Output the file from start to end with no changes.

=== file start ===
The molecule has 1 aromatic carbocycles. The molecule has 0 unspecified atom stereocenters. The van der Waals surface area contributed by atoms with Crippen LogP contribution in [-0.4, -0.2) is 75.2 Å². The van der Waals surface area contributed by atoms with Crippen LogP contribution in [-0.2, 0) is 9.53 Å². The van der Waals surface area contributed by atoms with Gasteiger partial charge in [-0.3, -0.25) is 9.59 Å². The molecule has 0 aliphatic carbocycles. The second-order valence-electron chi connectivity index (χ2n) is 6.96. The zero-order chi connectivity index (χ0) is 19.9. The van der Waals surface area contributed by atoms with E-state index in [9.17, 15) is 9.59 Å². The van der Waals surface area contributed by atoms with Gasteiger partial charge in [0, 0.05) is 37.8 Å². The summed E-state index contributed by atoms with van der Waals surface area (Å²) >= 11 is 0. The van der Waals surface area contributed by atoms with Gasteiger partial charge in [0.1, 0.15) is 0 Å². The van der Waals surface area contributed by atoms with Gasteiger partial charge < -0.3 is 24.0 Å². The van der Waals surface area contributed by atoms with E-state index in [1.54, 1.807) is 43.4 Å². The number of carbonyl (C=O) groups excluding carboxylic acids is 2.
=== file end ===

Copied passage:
The molecule has 1 aromatic carbocycles. The molecule has 0 unspecified atom stereocenters. The van der Waals surface area contributed by atoms with Crippen LogP contribution in [-0.4, -0.2) is 75.2 Å². The van der Waals surface area contributed by atoms with Crippen LogP contribution in [-0.2, 0) is 9.53 Å². The van der Waals surface area contributed by atoms with Gasteiger partial charge in [-0.3, -0.25) is 9.59 Å². The molecule has 0 aliphatic carbocycles. The second-order valence-electron chi connectivity index (χ2n) is 6.96. The zero-order chi connectivity index (χ0) is 19.9. The van der Waals surface area contributed by atoms with E-state index in [9.17, 15) is 9.59 Å². The van der Waals surface area contributed by atoms with Gasteiger partial charge in [0, 0.05) is 37.8 Å². The summed E-state index contributed by atoms with van der Waals surface area (Å²) >= 11 is 0. The van der Waals surface area contributed by atoms with Gasteiger partial charge in [0.1, 0.15) is 0 Å². The van der Waals surface area contributed by atoms with Gasteiger partial charge < -0.3 is 24.0 Å². The van der Waals surface area contributed by atoms with E-state index in [1.54, 1.807) is 43.4 Å². The number of carbonyl (C=O) groups excluding carboxylic acids is 2.